The Republican Party is the party of Lincoln—the president who abolished slavery in the U.S. and paid for it with his life. But in the 150 years since Lincoln’s assassination, his party has gone in a completely different direction. So much so that in 2018, an American Nazi has been elected for the party in Illinois after running without an opponent in the primary in his district.
After the Civil War ended, many Southerners were Democrats by design. The GOP was the party of the North, forcing reconciliation and the end of slavery and by default, many of those plantation owners and other white Southerners felt slighted by the North. But neither party was particularly interested in civil rights or protecting newly freed slaves, it’s just that Southerners tended to be Democrats, and very often members of the KKK.
Even after slavery was abolished in the U.S., Southerners upheld Jim Crow laws and segregation that preyed on the disenfranchised former slaves and their families. Freed slaves were kept poor, uneducated and not given the ability to vote, which meant that neither the Dems nor the GOP had any interest in supporting them. And while Democrats dominated Southern politics through the Jim Crow era, Republicans didn’t stop them.
With the integration of the U.S. military by President Harry Truman in 1948, Southern Dems had had enough. With Sen. Strom Thurmond at their helm, the Dixiecrats were born. The group of Southern Democrats aimed to keep segregation in place by ensuring states’ rights superseded federal ones, thereby blocking any federal attempt at desegregation—something many Southern lawmakers still tout today.
By 1964, Thurmond slid across the aisle to the side of the Republicans after he felt that his party did not protect his segregationist (read: racist) views, and other anti-black Democrats from the South went with him. Why ’64? That was the year that President Lyndon B. Johnson signed the Civil Rights Act into law, where he famously quipped, “we’ve lost the South for a generation.” But before 1980, the GOP had little boots-on-the-ground interest in the South, so how did so many white people, aiming to uphold segregation, make the move?
It was President Obama’s inauguration in 2009 that saw a new wave of nationalism brought about by the Tea Party movement.
So while the Republican Party worked to build inroads into the South, using strategic political support (aptly called the Southern Strategy) by appealing to racist Southerners, pastors in Southern Baptist churches were upholding the white Southerner’s “moral” right to stay segregated from black folks.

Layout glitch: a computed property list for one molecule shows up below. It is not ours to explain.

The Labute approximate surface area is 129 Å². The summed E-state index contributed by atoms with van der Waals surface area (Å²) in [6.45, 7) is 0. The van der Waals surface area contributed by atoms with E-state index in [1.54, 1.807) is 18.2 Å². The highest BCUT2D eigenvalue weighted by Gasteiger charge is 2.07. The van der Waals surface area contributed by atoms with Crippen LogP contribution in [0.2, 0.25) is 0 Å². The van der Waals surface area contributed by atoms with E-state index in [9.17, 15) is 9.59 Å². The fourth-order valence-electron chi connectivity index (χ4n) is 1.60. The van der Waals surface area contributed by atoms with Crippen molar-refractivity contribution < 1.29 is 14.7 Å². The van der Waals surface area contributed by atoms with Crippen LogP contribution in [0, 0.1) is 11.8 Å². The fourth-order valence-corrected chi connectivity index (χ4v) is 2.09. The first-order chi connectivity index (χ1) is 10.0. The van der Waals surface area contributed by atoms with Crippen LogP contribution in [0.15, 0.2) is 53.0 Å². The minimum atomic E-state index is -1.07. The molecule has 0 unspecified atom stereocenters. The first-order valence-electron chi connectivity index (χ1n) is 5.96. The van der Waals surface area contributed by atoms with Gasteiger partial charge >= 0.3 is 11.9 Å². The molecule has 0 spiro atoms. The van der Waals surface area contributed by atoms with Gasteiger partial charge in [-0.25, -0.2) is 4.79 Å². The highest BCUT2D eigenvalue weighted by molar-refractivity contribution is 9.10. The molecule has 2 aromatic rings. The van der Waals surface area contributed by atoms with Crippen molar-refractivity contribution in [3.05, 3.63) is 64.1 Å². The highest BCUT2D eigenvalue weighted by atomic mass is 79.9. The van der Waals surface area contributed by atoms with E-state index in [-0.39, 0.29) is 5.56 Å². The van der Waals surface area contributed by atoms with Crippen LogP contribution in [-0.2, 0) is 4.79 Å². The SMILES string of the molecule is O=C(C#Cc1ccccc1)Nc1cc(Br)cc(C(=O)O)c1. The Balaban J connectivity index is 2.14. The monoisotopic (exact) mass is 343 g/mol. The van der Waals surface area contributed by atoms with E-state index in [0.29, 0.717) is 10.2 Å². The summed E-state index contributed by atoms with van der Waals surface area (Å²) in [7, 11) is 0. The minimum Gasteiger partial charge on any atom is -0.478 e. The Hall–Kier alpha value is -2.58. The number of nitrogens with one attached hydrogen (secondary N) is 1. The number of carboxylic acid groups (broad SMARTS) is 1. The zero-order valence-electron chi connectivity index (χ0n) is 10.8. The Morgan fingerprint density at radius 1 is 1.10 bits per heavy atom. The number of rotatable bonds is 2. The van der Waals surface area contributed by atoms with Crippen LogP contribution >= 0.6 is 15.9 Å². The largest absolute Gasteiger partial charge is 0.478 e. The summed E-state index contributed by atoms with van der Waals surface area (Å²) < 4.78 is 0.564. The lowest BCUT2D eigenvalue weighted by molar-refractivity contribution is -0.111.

While the most racist ideas from Southern Republicans tended to stay on the fringes for decades throughout the party, it was President Barack Obama’s first inauguration in 2009 that saw a new wave of nationalism brought about by the Tea Party movement.
Even though the Tea Party as a whole argued that its opposition to President Obama was based solely on differences in economic policy, Tea Party rallies were filled with placards boasting slogans that called the president a “N*gger,” accused the government of allowing a “Muslim terrorist” to run the country, and of course, regurgitated the old idea that Obama was not born in Hawaii, but in Kenya. And nowhere were these posters more visible than at Southern Tea Party rallies.
In fact, according to a Blair Center of Southern Politics and Society study, more than 50 percent of Tea Party members live in the Southern U.S. and their participation in the group is determined almost exclusively by what the organization calls, “old-fashioned racism.” This old-fashioned racism is shown in white respondents believing that black Americans are lazy, untrustworthy and unintelligent—all accusations Southern churches used to morally justify slavery.
With such a huge group at their disposal, GOP leaders started courting Tea Partiers, with many infiltrating the ranks of the party. The desire for Republicans to control as much of Congress as possible helped them align with Tea Party members whom they may not have agreed with on a moralistic level, but whose support would guarantee wins in key districts.
While the GOP courted fringe Tea Partiers to secure votes, those outliers already within the party made gains of their own. Radical anti-immigration and nativist group Federation for American Immigration Reform was founded by fringe Republicans aiming to restrict non-white immigration into the country. While its formation in the early 1980s kept it on the outskirts of D.C.’s political world, by 2018, many Republicans not only support former FAIR members, but some are working as lawmakers in President Trump’s Cabinet.
Actually, one of FAIR’s founders, Julie Kirchner, is the ombudsman for Citizenship and Immigration Services at the Department of Homeland Security. Beyond Kirchner, Attorney General Jeff Sessions, Kellyanne Conway, Stephen Miller and a few other key White House advisers and staffers have strong ties to the pro-natalist organization. FAIR is considered a hate group by the Southern Poverty Law Center.
With both grassroots organizers and wannabe lawmakers working their way into the upper echelon of power in D.C., it was only a matter of time before they made changes to the political structure of the country. But with midterms coming in a few short months, the power that these formerly fringe party members gained could be lost in the blink of an eye. Only time, and votes, will tell.
Photo credit: vkilikov